Tony Schwartz, who co-wrote Donald Trump’s 1987 book The Art of the Deal, is now one of the president’s most vocal critics
May 09, 2019 05:30 PM
Since it’s unlikely The Art of the Deal will go out of print anytime soon, the book’s co-author Tony Schwartz has a different proposal.
Shortly after The New York Times published a damning report detailing President Donald Trump‘s business and financial woes over the ‘80s and ‘90s, Schwartz — who has emerged as an extremely vocal critic of Trump — shared that he believed the 1987 memoir, which served as a testament to Trump’s business acumen, should be recategorized as a work of fiction.
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During an interview with CNN’s Anderson Cooper that aired the same day, Schwartz went on to share that given the choice to re-title the book today, he would dub it The Sociopath — a claim he previously made during a 2016 interview with
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“He has no conscience, he has no guilt. All he wants to do is make the case that he would like to be true,” Schwartz told Cooper. “He does not experience the world in a way that an ordinary human being would.”
Asked whether he honestly believed Trump to be a sociopath, Schwartz took a pause before replying, “without any question.”
“I encourage people who wonder [about] that to simply Google ‘sociopath’ and the first or second entry gives you 9 or 10 describe words,” he continued. “It always includes a kind of pathological narcissism, which is what many people describe him as being, but it adds the element of absence of conscience, which changes everything.”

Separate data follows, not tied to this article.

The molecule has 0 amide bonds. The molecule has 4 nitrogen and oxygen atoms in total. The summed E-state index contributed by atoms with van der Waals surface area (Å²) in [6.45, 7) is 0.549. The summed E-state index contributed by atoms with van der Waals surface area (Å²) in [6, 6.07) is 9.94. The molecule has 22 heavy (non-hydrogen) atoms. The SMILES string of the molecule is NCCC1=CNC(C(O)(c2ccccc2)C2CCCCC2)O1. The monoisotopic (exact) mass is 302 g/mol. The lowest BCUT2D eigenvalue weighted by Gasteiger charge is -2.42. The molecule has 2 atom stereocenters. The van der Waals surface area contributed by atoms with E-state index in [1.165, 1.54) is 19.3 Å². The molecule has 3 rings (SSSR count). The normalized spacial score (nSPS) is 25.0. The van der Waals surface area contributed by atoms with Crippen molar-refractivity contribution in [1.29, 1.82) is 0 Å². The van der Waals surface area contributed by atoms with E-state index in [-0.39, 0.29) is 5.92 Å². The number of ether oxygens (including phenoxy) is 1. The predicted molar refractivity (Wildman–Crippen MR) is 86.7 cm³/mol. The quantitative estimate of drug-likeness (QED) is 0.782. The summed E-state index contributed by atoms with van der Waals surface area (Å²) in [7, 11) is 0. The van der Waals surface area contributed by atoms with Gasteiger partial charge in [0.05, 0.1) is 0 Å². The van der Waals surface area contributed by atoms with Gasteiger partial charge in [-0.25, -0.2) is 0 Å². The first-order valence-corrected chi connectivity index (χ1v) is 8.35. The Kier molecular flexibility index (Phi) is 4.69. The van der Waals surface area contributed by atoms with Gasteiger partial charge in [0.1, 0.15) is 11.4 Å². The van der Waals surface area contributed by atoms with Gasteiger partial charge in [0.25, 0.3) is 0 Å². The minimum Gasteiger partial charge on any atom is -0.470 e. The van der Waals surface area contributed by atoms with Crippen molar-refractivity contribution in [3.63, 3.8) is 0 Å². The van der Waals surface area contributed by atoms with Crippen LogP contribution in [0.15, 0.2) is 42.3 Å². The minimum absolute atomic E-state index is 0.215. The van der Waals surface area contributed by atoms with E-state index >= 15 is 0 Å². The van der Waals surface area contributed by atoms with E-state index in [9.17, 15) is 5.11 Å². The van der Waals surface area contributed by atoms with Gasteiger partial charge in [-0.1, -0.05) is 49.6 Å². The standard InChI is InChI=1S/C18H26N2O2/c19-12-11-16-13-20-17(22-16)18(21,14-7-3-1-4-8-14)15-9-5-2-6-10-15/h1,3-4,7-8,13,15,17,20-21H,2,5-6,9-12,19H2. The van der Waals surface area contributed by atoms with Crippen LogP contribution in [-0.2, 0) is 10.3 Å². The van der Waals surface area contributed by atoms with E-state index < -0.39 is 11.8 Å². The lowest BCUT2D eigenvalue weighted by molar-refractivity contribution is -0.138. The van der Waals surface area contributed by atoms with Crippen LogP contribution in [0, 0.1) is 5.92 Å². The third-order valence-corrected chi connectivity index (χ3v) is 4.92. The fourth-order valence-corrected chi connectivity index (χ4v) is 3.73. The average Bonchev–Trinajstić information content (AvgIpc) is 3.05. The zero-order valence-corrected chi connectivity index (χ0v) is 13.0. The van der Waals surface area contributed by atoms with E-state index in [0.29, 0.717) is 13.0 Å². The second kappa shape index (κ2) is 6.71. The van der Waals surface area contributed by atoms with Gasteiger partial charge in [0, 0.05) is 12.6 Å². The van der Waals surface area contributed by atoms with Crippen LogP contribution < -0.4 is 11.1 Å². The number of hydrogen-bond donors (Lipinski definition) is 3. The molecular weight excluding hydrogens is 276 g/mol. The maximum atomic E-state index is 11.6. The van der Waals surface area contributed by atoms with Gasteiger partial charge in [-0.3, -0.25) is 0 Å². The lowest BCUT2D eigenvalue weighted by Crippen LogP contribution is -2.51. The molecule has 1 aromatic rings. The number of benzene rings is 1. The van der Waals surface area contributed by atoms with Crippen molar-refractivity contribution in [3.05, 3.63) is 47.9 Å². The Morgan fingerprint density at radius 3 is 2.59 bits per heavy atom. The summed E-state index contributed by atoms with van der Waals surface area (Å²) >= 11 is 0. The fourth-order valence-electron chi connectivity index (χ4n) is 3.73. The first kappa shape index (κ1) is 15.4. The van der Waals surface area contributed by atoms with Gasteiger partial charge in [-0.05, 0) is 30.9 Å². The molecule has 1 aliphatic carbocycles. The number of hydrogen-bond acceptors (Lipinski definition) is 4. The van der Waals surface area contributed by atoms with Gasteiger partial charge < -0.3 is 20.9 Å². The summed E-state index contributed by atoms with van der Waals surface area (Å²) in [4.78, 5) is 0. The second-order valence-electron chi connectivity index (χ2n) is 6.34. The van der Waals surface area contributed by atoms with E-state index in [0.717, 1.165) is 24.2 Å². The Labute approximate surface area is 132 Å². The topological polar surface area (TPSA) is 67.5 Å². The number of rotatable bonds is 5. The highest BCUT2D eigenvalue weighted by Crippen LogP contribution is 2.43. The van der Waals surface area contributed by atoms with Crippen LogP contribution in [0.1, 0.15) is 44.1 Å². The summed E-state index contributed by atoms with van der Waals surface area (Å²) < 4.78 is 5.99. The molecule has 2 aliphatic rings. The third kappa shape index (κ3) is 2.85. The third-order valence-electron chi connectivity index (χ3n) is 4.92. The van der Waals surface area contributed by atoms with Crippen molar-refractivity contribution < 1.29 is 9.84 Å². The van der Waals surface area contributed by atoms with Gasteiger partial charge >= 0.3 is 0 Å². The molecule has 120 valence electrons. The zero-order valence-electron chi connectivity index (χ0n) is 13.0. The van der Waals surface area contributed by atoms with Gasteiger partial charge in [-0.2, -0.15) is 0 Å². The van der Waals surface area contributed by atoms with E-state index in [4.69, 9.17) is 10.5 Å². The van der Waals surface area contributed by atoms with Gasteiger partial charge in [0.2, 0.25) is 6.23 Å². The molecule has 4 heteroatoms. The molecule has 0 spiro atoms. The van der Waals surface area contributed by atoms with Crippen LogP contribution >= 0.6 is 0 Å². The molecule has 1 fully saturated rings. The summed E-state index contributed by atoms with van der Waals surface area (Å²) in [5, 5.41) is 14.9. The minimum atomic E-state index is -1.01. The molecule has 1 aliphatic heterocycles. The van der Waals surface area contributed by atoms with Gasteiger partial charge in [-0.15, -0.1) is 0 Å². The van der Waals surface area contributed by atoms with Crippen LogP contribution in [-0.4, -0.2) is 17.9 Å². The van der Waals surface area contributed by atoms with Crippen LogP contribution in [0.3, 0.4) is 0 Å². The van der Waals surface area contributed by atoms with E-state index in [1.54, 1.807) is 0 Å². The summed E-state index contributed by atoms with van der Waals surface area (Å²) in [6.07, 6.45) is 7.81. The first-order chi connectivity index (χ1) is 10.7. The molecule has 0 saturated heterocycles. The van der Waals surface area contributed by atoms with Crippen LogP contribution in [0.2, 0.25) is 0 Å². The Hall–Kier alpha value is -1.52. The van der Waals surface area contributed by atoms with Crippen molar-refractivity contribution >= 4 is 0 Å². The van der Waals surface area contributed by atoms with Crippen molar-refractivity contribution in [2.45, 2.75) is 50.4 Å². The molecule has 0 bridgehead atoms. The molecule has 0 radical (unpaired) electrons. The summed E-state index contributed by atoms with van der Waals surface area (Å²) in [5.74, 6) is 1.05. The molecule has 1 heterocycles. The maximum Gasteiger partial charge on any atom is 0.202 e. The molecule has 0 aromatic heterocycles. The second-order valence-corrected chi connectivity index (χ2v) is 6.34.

Given the Times report on Trump's staggering losses, I'd be fine if Random House simply took the book out of print. Or recategorized it as fiction.
— Tony Schwartz (@tonyschwartz) May 8, 2019
"If I had to rename 'The Art or the Deal' I would call it 'The Sociopath.'"
"Art of the Deal" ghostwriter Tony Schwartz says Trump is "probably aware more walls are closing around him than ever before but he does not experienced the world in a way an ordinary human being would." pic.twitter.com/yqurwhNRV8
— Anderson Cooper 360° (@AC360) May 9, 2019
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According to the Times report, federal tax documents from 1985 to 1994 show that Trump only paid income taxes twice during those years, earning his exemption otherwise due to the massive amounts of money he was losing.
Trump totaled losses over $1 billion during that 10-year period — a reality at odds with how he has marketed himself as a deal-savvy businessman, including during the 2016 presidential election.
“In fact, year after year, Mr. Trump appears to have lost more money than nearly any other individual American taxpayer,” the Times reported.
Trump quickly slammed the Times investigation as a “hit job” but did not dispute the losses themselves. Instead, the president obliquely defended the large sums as “depreciations” and “massive write-offs.”
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This is far from the first time Schwartz has publicly slammed Trump.
“I do regret writing the book,” Schwartz told Good Morning America about
Echoing the comment to The New Yorker that year, Schwartz elaborated, “I feel a deep sense of remorse that I contributed to presenting Trump in a way that brought him wider attention and made him more appealing than he is.”
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As royalties for the book surged during the 2016 presidential race, Schwartz also announced he had donated the $55,000 he had recently made to help groups that he believed had been targeted by Trump, according to The Washington Post.
“It just feels wrong,” Schwartz said.
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